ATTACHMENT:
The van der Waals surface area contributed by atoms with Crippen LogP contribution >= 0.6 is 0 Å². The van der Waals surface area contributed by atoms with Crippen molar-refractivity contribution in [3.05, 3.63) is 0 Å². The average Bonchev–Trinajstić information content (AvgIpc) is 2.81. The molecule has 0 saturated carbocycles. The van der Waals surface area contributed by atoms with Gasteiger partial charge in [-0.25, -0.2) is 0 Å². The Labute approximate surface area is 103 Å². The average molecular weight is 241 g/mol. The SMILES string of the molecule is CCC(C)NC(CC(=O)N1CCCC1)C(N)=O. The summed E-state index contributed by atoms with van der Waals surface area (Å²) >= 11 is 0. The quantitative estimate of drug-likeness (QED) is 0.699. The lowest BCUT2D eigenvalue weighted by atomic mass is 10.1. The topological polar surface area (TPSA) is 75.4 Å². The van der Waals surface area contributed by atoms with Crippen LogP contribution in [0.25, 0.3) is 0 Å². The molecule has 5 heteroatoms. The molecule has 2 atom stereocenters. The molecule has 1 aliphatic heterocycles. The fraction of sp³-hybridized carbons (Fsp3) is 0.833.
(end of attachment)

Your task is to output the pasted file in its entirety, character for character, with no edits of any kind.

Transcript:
The van der Waals surface area contributed by atoms with Crippen LogP contribution >= 0.6 is 0 Å². The van der Waals surface area contributed by atoms with Crippen molar-refractivity contribution in [3.05, 3.63) is 0 Å². The average Bonchev–Trinajstić information content (AvgIpc) is 2.81. The molecule has 0 saturated carbocycles. The van der Waals surface area contributed by atoms with Gasteiger partial charge in [-0.25, -0.2) is 0 Å². The Labute approximate surface area is 103 Å². The average molecular weight is 241 g/mol. The SMILES string of the molecule is CCC(C)NC(CC(=O)N1CCCC1)C(N)=O. The summed E-state index contributed by atoms with van der Waals surface area (Å²) >= 11 is 0. The quantitative estimate of drug-likeness (QED) is 0.699. The lowest BCUT2D eigenvalue weighted by atomic mass is 10.1. The topological polar surface area (TPSA) is 75.4 Å². The van der Waals surface area contributed by atoms with Crippen LogP contribution in [0.25, 0.3) is 0 Å². The molecule has 5 heteroatoms. The molecule has 2 atom stereocenters. The molecule has 1 aliphatic heterocycles. The fraction of sp³-hybridized carbons (Fsp3) is 0.833.